May 25, the advent of GDPR, was the digital ad industry’s Y2K moment.
But more than two months later, there are still advertisers and publishers not targeting users in Europe and elsewhere because of GDPR-related issues.
At Facebook, the balls keep dropping. The company recently announced it was shuttering its Partners Categories program, which enabled advertisers and agencies to tap into third-party data from leading brokers to optimize some of the best-targeted campaigns on the social network.
Though first-party data should have been the answer, many marketers aren’t sure that the data collected internally even 18 months ago meets the standards of today’s ad data legislation.
Here are three solutions enabling advertisers and agencies to address the current ad-data-targeting challenge:
Contextual targeting: One of the earliest forms of ad targeting is gaining traction following the brand safety scares and the arrival of GDPR. But by taking advantage of new technologies, contextual advertising in 2018 is enabling better targeting.
UK-based Channel 4 is using AI technology to identify contextually relevant storylines which enable new targeting opportunities. According to Channel 4’s lead data strategist, commercial, Neil Taylor, speaking at MediaTel’s Big Day of Data: “I can watch a program where a character has a glass of wine, [and] in the next ad break we can automatically place an ad for [a wine brand] — quite simply we’ve created a contextual moment.”
But does contextual perform? According to online interviews conducted by Channel 4, the highest level of spontaneous awareness was among those who saw the ad in a contextual placement. Perhaps technology can do for contextual targeting what native advertising did for the old advertorial.
Direct relationships with publishers: One way for advertisers and marketers to take advantage of third’party data is by working directly with publishers that have extensive data on their readers. Though some publishers have a few GDPR-related bugs to work out, sophisticated technology like Vox’s Chorus and the Washington Post’s Arc, (explained further in this MediaPost article) now being licensed by other publishers, is creating targeting and marketing opportunities for advertisers and agencies beyond the readership of these respective publications.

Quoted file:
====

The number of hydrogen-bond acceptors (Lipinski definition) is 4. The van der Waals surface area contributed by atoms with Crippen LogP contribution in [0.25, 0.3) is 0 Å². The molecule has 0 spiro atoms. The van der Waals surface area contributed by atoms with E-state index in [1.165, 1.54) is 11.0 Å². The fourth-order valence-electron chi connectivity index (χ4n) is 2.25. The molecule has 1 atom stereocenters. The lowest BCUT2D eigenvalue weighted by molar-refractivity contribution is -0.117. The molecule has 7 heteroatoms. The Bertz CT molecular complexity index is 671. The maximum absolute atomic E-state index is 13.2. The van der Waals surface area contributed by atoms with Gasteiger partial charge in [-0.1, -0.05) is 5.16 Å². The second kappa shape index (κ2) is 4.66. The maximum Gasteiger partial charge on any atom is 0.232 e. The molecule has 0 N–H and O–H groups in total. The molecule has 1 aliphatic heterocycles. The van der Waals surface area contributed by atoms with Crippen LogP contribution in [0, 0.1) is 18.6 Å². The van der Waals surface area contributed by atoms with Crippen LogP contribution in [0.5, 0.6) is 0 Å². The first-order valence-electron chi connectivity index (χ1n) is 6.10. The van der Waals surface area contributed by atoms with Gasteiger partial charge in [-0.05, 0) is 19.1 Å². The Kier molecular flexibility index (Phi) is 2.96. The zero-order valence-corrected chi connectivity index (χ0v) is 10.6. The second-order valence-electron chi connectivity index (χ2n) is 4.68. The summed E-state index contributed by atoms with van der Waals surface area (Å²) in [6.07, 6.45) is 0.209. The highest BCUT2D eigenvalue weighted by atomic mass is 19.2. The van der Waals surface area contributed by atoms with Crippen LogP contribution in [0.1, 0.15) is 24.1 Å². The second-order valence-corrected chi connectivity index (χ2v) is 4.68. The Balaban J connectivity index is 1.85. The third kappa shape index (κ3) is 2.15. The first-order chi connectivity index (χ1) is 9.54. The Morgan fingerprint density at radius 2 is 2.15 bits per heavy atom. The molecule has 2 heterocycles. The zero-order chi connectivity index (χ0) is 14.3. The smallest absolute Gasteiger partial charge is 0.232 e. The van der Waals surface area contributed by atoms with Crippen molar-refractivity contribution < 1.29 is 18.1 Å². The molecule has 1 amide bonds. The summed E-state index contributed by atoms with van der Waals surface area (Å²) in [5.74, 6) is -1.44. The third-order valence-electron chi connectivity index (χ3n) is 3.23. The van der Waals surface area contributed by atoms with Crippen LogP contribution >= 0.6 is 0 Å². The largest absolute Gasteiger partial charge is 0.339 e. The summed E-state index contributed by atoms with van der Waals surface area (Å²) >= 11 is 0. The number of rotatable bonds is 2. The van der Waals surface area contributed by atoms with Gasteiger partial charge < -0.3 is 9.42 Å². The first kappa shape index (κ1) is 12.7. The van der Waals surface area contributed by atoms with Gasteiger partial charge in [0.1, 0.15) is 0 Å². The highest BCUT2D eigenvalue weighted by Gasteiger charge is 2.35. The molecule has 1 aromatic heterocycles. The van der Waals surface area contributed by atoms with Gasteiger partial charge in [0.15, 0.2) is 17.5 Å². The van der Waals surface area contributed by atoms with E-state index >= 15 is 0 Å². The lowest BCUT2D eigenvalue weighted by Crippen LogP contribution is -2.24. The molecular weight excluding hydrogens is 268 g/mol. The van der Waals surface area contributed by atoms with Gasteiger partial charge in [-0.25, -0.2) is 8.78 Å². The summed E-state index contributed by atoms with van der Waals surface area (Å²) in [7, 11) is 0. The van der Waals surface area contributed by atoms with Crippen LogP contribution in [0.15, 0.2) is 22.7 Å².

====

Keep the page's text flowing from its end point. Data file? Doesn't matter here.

Developing consent models for user data: It sometimes takes time or a tipping point for a digital process to gain traction. For example, ad blockers have been around since the late 1990s, yet they only gained prominence in the last four years. Nearly a decade ago, companies like Personal (now Digi.me) launched to enable consumers to organize, protect and share their data. Now, following the Cambridge Analytica and Russian Election Scandals, consumers are ready to take control of their data.
By giving consumers control over their data, new data models will be created enabling users to benefit from their personal data. For example, rewarded ads, which provide real incentives for users to sharing their data in a controlled manner, could make 2019 the breakout year for consent models for user data.
For advertisers and agencies, this will be an opportunity to gain access to user data presently walled in at Facebook and Alphabet properties. Given the regulatory pressures facing those two companies, I’d expect them to actually be supportive of user data empowerment.
Rather than cry over the past, it’s time to be involved in the conversations which will determine how we as an industry create new targeting models, embracing user consent, to develop the next generation of ad targeting which will satisfy marketers, agencies, publishers, users and governments.